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Saturday, July 2, 2022

Amidst China’s threat, five countries resume 51-year-old security agreement

Britain and the four Asian members of the Commonwealth announced efforts to expand and reactivate the Five Powers of Defense (FPDA), a 51-year-old series of mutual aid agreements involving the UK, Malaysia, Singapore, New Zealand and the UK Is.

At its core, the agreement commits members to consult with each other in the event or threat of armed attack on any member of the FPDA and to decide what measures should be taken jointly or separately. The military has no specific obligation to intervene.

This agreement was established in 1971 after the termination of the defense guarantee of the United Kingdom, then known as Malaya.

The issue came up during the breakfast meeting of the five power defense ministers’ meeting – the main body of the FPDA – on the sidelines of the three-day Shangri-La talks that concluded in Singapore on Sunday.

Singapore’s Ministry of Defense said, “At the FDMM, the Ministers discussed ways to deepen existing cooperation in traditional domains, as well as ways to enhance cooperation in non-traditional and emerging domains, to ensure that the FPDA is contemporary. Remain relevant in addressing security challenges.” a statement.

“The FDMM also discussed the important role of the FPDA in building trust, promoting a rules-based international order and providing assurance amid an environment of heightened geopolitical tensions,” it said.

Malaysia’s senior defense minister Hishamuddin Hussein told the meeting that his “biggest concern is unforeseen incidents and accidents that could spiral out of control and make it bigger.”

Although he did not name any countries, the most immediate security threats in the region include a possible Chinese attack on Taiwan and an accident involving North Korean nuclear missiles.

“If this platform [such as the FPDA] Were there not to exist, there would be no opportunity to manage incidents that sometimes spiral out of control,” Hussain said.

In addition to Hussein, participants in the meeting included Singapore’s Defense Minister Ng Ing Hein, Australia’s Deputy Prime Minister and Defense Minister Richard Marles, New Zealand’s Defense Minister Penny Henare and British High Commissioner to Singapore Kara Owen. All five reaffirmed their commitment to the FPDA.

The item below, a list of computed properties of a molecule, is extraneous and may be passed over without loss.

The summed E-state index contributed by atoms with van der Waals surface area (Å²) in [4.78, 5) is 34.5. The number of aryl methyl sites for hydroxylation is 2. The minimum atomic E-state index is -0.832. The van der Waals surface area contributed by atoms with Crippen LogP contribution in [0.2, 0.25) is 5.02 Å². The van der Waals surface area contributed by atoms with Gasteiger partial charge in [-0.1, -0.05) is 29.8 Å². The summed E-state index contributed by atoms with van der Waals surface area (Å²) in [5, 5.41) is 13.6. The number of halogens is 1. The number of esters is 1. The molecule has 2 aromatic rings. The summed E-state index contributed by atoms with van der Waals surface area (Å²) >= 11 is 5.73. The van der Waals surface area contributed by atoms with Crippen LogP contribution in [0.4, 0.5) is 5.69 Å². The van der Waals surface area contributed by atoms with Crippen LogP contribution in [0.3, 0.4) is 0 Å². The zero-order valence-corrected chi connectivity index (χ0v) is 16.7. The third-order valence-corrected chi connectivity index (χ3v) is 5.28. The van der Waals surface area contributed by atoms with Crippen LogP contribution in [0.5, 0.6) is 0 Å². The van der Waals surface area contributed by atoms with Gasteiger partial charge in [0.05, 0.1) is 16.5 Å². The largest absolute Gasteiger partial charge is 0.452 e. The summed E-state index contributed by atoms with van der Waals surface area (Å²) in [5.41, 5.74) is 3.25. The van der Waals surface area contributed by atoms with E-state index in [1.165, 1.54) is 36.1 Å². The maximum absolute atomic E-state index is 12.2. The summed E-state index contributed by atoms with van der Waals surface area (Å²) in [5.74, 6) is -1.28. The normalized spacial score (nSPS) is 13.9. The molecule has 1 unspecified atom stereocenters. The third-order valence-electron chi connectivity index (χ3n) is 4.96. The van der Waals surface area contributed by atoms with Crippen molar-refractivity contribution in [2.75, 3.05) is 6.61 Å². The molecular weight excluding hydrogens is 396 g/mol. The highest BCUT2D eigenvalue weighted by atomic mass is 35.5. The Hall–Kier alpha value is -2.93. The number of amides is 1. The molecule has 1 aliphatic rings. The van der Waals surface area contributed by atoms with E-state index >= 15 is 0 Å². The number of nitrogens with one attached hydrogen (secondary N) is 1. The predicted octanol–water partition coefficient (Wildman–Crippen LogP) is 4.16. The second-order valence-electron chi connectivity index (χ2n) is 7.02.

Australian Deputy Prime Minister and Defense Minister Richard Marles speaks during a press conference at the 19th International Institute for Strategic Studies (IISS) Shangri-La Dialogue, Asia’s annual Defense and Security Forum, June 12, 2022.

“Australia remains fully committed to the FPDA,” Marles told reporters at the venue. “It’s not something we take for granted.”

Marles also said that the FPDA is looking at ways to work together to improve maritime security and counter terrorism, as well as deal with humanitarian issues and protect supply chains.

“These are all areas in which we can work to give modern relevance to the FPDA, which we are really keen to do,” he said.

Renewed interest in the FPDA follows the establishment of the Quad in 2007 – an informal security dialogue involving Australia, India, Japan and the United States – and a 2021 security agreement between AUKUS, the United States, Britain and Australia.

Despite those new arrangements, Marles said the FPDA remains relevant because it is “based on 50 years of history.”

“Ocus and Quad have their roles to play, and we are clearly committed to that architecture as well, but something that is sustainable as an FPDA is really precious to Australia.”

The Defense Ministry of Singapore said that the FPDA will continue to promote regional cooperation and make a constructive contribution to the regional security architecture through regular exercises, dialogues and platforms for professional interaction.

In addition to the Taiwan and North Korean nuclear threat, concerns remain about China’s broad claim to jurisdiction over much of the South China Sea in the region.

“Indeed, the contemporary context of the FPDA leads to the South China Sea, where China is rubbing against Malaysia’s offshore claims, raising the possibility that external aggression and conventional warfare may recur again in Southeast Asia. ,” Euan Graham wrote Shangri-La. Dialogue Senior Fellow for Asia-Pacific Security at the International Institute of Strategic Studies (IISS) in Singapore.

“As the Powers cast five watchful eyes over the next 50 years, it is not clear that their long-term vision is aligned,” Graham wrote on the Shangri-La Dialogue website.

This article is republished from – Voa News – Read the – original article.

World Nation News Desk
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